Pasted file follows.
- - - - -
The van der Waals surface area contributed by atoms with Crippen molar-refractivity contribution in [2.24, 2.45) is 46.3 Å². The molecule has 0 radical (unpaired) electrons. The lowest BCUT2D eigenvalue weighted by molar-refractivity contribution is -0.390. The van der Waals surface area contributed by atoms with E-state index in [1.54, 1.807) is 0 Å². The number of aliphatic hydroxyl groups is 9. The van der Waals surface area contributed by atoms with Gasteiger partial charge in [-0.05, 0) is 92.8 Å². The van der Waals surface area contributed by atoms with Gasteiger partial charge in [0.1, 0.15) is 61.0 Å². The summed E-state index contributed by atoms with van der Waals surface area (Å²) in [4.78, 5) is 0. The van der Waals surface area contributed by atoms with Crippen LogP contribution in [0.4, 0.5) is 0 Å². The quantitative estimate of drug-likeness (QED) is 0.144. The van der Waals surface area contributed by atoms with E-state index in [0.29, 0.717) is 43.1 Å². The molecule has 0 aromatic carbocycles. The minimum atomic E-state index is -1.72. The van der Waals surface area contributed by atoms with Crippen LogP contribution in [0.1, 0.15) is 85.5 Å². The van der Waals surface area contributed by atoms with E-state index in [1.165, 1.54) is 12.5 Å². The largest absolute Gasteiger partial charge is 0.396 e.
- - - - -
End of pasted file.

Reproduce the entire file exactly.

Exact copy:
The van der Waals surface area contributed by atoms with Crippen molar-refractivity contribution in [2.24, 2.45) is 46.3 Å². The molecule has 0 radical (unpaired) electrons. The lowest BCUT2D eigenvalue weighted by molar-refractivity contribution is -0.390. The van der Waals surface area contributed by atoms with E-state index in [1.54, 1.807) is 0 Å². The number of aliphatic hydroxyl groups is 9. The van der Waals surface area contributed by atoms with Gasteiger partial charge in [-0.05, 0) is 92.8 Å². The van der Waals surface area contributed by atoms with Gasteiger partial charge in [0.1, 0.15) is 61.0 Å². The summed E-state index contributed by atoms with van der Waals surface area (Å²) in [4.78, 5) is 0. The van der Waals surface area contributed by atoms with Crippen LogP contribution in [0.4, 0.5) is 0 Å². The quantitative estimate of drug-likeness (QED) is 0.144. The van der Waals surface area contributed by atoms with E-state index in [0.29, 0.717) is 43.1 Å². The molecule has 0 aromatic carbocycles. The minimum atomic E-state index is -1.72. The van der Waals surface area contributed by atoms with Crippen LogP contribution in [0.1, 0.15) is 85.5 Å². The van der Waals surface area contributed by atoms with E-state index in [1.165, 1.54) is 12.5 Å². The largest absolute Gasteiger partial charge is 0.396 e.